Cardano (CRYPTO:ADA) is a cryptocurrency that rapidly gained traction after its launch on Sept. 27, 2017. Since then, the token has returned a stunning 7,080% to investors, far outpacing Bitcoin‘s (CRYPTO:BTC) 910% gain during the same period. As a result, Cardano is among the 10 most valuable cryptocurrencies, with a fully diluted market value of about $84 billion.
The visionary token
Cardano’s “ADA” tokens are named after Augusta “Ada” King, a 19th-century British countess known for her work on a theoretical computation engine. She is widely regarded as the first computer programmer.
The token launched under the supervision of Charles Hoskinson, the co-founder of Ethereum (CRYPTO:ETH). Hoskinson parted ways with his fellow co-founder Vitalik Buterin after the latter wanted Ethereum to remain a non-profit project. Hoskinson, however, wanted to accept venture projects to advance Ethereum. Thus, Cardano was born and remains under development by the for-profit Cardano Foundation.
Cardano is the first cryptocurrency based on a proof-of-stake (PoS) network instead of proof-of-work (PoW). In PoW networks such as Bitcoin, miners are responsible for validating transactions on the public blockchain ledger by solving complex algorithmic puzzles via graphics processing units (GPUs). However, the mining difficulty increases exponentially over time, so miners need to purchase more advanced GPUs as time progresses, consuming more electricity.
Anyone who had multicore central processing units (CPUs) could mine Bitcoin at about 50 per block in the early days (which is worth about $2 million today). Now, however, you would need a processor that is 2.2 billion times more powerful to keep up with the mining difficulty. All of this has severe environmental implications. One Bitcoin transaction currently uses as much power as about 1.2 million Visa (NYSE:V) transactions. By the end of the century, Bitcoin’s energy consumption could surpass worldwide power production.
This isn’t supposed to be an issue with Cardano’s PoS system. In this setup, those who own the token, known as stakeholders, validate transactions instead of miners. Large stakeholders can earn an “interest” of 6.59% per year by running a stake pool. Those with smaller stakes can also delegate their Cardano tokens to a stake pool, earning roughly the same gross return before a commission of 3.91%. But keep in mind that there are 32.9 billion Cardano tokens in circulation out of a total of 45 billion. So the inflation-adjusted return is lower — less than 2%.
Investors can both earn passive income from staking and capital gains from price appreciation. At the same time, the network probably uses as much power as a town of a few thousand people compared to Bitcoin, which eats up the equivalent of the entire power supply of Chile.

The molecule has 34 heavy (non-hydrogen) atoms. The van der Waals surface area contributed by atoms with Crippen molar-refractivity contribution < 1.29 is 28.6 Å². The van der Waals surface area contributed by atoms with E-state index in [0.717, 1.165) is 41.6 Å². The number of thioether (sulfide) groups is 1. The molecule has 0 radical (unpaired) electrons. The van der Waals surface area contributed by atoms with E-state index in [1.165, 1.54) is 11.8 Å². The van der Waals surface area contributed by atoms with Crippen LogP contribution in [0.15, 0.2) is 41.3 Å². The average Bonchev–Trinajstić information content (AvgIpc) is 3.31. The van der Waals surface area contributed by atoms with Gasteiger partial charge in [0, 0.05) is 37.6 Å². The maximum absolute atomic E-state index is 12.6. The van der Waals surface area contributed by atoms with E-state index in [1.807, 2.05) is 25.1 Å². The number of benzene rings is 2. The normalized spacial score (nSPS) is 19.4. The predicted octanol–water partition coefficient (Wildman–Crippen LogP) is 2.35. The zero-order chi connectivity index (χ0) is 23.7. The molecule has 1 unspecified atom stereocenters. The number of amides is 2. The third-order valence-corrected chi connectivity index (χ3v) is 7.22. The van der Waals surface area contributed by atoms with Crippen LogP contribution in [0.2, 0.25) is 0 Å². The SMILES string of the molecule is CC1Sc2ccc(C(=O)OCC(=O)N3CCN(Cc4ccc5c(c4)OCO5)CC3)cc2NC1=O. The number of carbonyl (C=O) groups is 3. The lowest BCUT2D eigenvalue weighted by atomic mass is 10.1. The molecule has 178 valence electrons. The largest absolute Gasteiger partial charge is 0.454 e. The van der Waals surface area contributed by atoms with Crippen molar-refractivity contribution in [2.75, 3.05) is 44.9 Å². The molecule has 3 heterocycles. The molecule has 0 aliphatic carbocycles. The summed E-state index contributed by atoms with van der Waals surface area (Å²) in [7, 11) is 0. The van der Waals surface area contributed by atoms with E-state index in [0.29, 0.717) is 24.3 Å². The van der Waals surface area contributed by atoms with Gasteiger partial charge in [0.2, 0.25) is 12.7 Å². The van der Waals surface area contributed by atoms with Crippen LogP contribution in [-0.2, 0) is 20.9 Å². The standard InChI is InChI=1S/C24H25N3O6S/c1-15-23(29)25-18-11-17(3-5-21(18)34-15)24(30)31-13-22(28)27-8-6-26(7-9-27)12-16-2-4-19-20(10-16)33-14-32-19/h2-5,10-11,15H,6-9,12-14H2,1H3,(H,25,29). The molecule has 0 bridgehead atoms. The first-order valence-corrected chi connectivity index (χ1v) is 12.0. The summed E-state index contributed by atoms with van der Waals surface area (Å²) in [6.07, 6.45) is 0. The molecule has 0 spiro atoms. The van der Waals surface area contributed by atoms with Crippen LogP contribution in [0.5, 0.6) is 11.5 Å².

The token is becoming steadily more innovative. Last year, the Cardano Foundation launched sharding for the tokens, which allows the partitioning of the network into local nodes (stakeholders). This enables faster processing times of 1,000 transactions per second per node (or 1 million transactions per second for the whole network). By the end of the year, Hoskinson plans to integrate smart contract functionality, allowing Cardano to match the utility of Ethereum.
The unstable reality
A PoS network creates problems at the same that it solves them. The setup grants crypto “whales” (high-net-worth investors) a disproportionate amount of power in the blockchain. A whale cannot disrupt a PoW network unless they also control 51% of the blockchain’s computing power to perform a “hash attack.” However, the same whale could easily launch an “attack vector” against a PoS network by simply controlling 51% of the outstanding supply. So far, Cardano has not succumbed to consolidation. More than 2,656 mining pools control 71% of its total supply.
The biggest problem Cardano faces is a lack of adoption. Right now, it’s primarily start-ups that use the technology, although it does have a few major partners like PricewaterhouseCoopers and Wolfram Alpha (an engine that solves complex math problems, especially popular in college). Nor has it been able to attract much attention from governments, aside from small countries like Georgia.
With its hefty market cap, investors are clearly pricing in the possibility of smart-contract implementation leading to greater network adoption. Of course, that might be possible. But until that happens, I would rate Cardano as suitable only for speculative investors.
This article represents the opinion of the writer, who may disagree with the “official” recommendation position of a Motley Fool premium advisory service. We’re motley! Questioning an investing thesis — even one of our own — helps us all think critically about investing and make decisions that help us become smarter, happier, and richer.